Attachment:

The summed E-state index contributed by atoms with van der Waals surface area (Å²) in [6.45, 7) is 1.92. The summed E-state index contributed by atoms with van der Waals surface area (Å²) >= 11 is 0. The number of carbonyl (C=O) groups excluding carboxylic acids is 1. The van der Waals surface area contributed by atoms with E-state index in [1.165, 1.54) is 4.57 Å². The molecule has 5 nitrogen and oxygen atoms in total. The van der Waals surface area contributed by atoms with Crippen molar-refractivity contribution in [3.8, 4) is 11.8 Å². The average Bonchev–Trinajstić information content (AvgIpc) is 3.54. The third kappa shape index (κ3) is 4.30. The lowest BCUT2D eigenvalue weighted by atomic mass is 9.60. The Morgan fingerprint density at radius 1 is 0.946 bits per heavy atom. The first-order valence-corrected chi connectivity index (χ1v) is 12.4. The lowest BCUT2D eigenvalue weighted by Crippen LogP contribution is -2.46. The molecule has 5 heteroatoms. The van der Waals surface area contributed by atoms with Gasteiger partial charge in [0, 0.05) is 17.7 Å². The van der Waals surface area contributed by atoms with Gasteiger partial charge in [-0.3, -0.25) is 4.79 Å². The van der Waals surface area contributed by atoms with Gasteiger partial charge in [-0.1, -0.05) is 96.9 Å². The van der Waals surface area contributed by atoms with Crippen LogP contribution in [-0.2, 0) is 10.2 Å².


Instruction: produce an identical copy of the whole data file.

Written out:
The summed E-state index contributed by atoms with van der Waals surface area (Å²) in [6.45, 7) is 1.92. The summed E-state index contributed by atoms with van der Waals surface area (Å²) >= 11 is 0. The number of carbonyl (C=O) groups excluding carboxylic acids is 1. The van der Waals surface area contributed by atoms with E-state index in [1.165, 1.54) is 4.57 Å². The molecule has 5 nitrogen and oxygen atoms in total. The van der Waals surface area contributed by atoms with Crippen molar-refractivity contribution in [3.8, 4) is 11.8 Å². The average Bonchev–Trinajstić information content (AvgIpc) is 3.54. The third kappa shape index (κ3) is 4.30. The lowest BCUT2D eigenvalue weighted by atomic mass is 9.60. The Morgan fingerprint density at radius 1 is 0.946 bits per heavy atom. The first-order valence-corrected chi connectivity index (χ1v) is 12.4. The lowest BCUT2D eigenvalue weighted by Crippen LogP contribution is -2.46. The molecule has 5 heteroatoms. The van der Waals surface area contributed by atoms with Gasteiger partial charge in [0, 0.05) is 17.7 Å². The van der Waals surface area contributed by atoms with Gasteiger partial charge in [-0.3, -0.25) is 4.79 Å². The van der Waals surface area contributed by atoms with Gasteiger partial charge in [-0.1, -0.05) is 96.9 Å². The van der Waals surface area contributed by atoms with Crippen LogP contribution in [-0.2, 0) is 10.2 Å².